Louis CK slammed Sarah Palin with some particularly vulgar, obscene, anatomy-focused tweets back in 2010. They helped explode his Twitter popularity and resulted in Greta Van Susteren threatening to protest if he was named host of the Congressional Correspondents’ Dinner.
But the comedian experienced a moment of remorse just this year: when he saw the politician at the SNL 40 event, he felt bad and apologized to her, and then went on Howard Stern to explain why he did so (some of the commentary, obviously, is NSFW). “Something came over me emotionally, and I said, ‘well, I owe you an apology,'” CK told Stern.
But after this, the two men, each known for his sometimes line-crossing commitment to honesty, went on a tangent about their confusion over despising yet being simultaneously attracted to conservative figures like Palin, Michele Bachmann and Fox News’s Megyn Kelly. Louis CK thoughtfully sourced that feeling, calling Palin a stand-in for the girls in high school who rejected him: “Unattainable, athletic cheerleader types, athletic and smart and really conservative, they looked at me like a piece of a garbage.”
This is a fascinating mini-development on several cultural fronts. First of all, in the wake of Trevor Noahgate, it demonstrates that it would be a difficult feat to find a comedian who hasn’t at some point said something ranging from off-base to genuinely offensive. CK is beloved by some progressives as one of the smartest, most self-aware people working in comedy today, yet he hardly has clean hands. Secondly, it seems like CK has at least partially absorbed the message that you can hate a female politician as much as you want, but crude sexism doesn’t actually strike a blow for your ideals. In fact, it only continues to advance sexism as a legitimate tool to silence and shame powerful women.
And yet a moment later, there CK and Stern were, dissecting Palin’s sexual attractiveness. Two steps forward, one step back.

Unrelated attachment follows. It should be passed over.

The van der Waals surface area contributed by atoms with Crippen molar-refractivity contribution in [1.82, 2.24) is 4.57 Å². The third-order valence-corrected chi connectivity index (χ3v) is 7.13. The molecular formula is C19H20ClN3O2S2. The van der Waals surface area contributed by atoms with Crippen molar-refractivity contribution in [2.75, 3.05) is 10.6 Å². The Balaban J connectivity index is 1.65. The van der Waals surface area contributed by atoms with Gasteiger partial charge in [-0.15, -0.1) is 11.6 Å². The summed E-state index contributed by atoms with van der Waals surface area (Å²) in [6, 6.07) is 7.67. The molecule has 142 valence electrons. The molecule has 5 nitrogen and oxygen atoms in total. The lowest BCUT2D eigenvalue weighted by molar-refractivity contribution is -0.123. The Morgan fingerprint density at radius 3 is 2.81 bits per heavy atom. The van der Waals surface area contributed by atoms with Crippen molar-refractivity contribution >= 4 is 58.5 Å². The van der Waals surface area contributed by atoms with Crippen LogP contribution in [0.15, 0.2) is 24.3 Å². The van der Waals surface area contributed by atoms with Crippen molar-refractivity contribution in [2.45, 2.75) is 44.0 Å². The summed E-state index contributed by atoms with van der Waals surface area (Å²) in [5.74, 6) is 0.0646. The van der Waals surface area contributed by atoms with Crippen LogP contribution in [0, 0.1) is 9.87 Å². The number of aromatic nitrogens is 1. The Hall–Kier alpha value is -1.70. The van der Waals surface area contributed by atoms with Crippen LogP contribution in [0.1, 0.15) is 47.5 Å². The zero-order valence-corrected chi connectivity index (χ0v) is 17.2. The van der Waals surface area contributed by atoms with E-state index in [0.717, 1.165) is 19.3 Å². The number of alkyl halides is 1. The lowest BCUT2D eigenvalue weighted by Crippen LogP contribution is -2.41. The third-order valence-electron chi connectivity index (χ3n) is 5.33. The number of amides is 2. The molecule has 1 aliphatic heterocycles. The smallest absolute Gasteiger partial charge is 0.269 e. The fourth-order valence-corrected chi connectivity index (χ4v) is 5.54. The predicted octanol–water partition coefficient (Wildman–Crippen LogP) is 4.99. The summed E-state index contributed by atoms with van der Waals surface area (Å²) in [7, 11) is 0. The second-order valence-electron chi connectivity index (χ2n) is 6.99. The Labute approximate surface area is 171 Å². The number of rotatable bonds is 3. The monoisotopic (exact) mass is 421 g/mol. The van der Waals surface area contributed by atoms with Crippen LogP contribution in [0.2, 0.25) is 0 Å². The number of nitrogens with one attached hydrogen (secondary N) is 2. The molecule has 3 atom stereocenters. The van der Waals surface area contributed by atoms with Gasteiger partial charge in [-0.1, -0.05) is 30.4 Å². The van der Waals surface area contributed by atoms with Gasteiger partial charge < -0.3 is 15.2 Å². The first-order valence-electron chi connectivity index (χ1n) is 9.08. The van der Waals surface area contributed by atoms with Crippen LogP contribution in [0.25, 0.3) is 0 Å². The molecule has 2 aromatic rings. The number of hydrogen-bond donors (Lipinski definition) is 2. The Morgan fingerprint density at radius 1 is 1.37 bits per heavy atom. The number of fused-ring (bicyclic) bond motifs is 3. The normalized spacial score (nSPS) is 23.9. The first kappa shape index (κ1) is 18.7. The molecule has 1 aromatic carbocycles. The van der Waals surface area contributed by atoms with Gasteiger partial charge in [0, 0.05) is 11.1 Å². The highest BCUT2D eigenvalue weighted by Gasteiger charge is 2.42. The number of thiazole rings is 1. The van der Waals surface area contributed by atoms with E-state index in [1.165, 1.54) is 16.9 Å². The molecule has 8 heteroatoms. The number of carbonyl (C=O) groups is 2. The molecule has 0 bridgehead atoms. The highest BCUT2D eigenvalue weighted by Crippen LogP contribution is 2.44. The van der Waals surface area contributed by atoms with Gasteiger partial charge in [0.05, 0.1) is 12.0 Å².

Back in 2008, a particular debate raged about Palin. It was incredibly hard to get progressive and conservative men and some progressive women to differentiate sexist commentary about Palin from legitimate critique of her. Feminists (myself included) went on the record with our anger at Palin as a candidate, as someone who would usher in extremely harmful policies for women while allegedly advancing equality by her presence. And yet, we said, for many of our so-called allies to call her gendered names, to use sexualized or otherwise diminishing slurs, hurt all women too. More shamefully, it proved how hypocritical many on the left side of the aisle could be, pretending to decry sexism against our own candidates but not against “theirs.”
Now, there’s no question that Palin is a fraught public figure with her own history of noxious comments, and her gaffes are laughable at times. Yet we absolutely can poke fun at her ideas and expression without resorting to this absolute mania about her body. The discussion CK and Stern had about their desire for Palin and Bachmann had one thing going for it: it was honest rather than vindictive, explaining that the reason these women get under progressive men’s skin is a mixture of political hatefulness and the sexual power they have over male observers. I appreciated CK acknowledging that this came from his own feelings of inadequacy. And yet, this is only a step or two removed from the way so many conservative and liberal pundits constantly speak about Hillary Clinton. “I have often said, when she comes on television, I involuntarily cross my legs,” said Tucker Carlson. “When Barack Obama speaks, men hear, ‘Take off for the future.’ And when Hillary Clinton speaks, men hear, ‘Take out the garbage,'” pundit Marc Rudov said.
CK and Stern are entertainers, not pundits, so they’re less professionally obligated to refrain from sexism. But their discussion of how Palin and Bachmann affect them sexually is still eerily reminiscent of Carlson’s snide comments about Clinton for comfort. In both instances and so many more, why do we need to hear about the ways that female politicians make men feel personally inadequate?
It’s going to be a brutally long 18 months if no one has learned the difference between even the most vicious political critique of a woman politician and attacks using aggressively gendered language. CK’s apology to Palin is a positive sign, but in the context of his discussion with Stern, it’s a rather small glimmer of hope.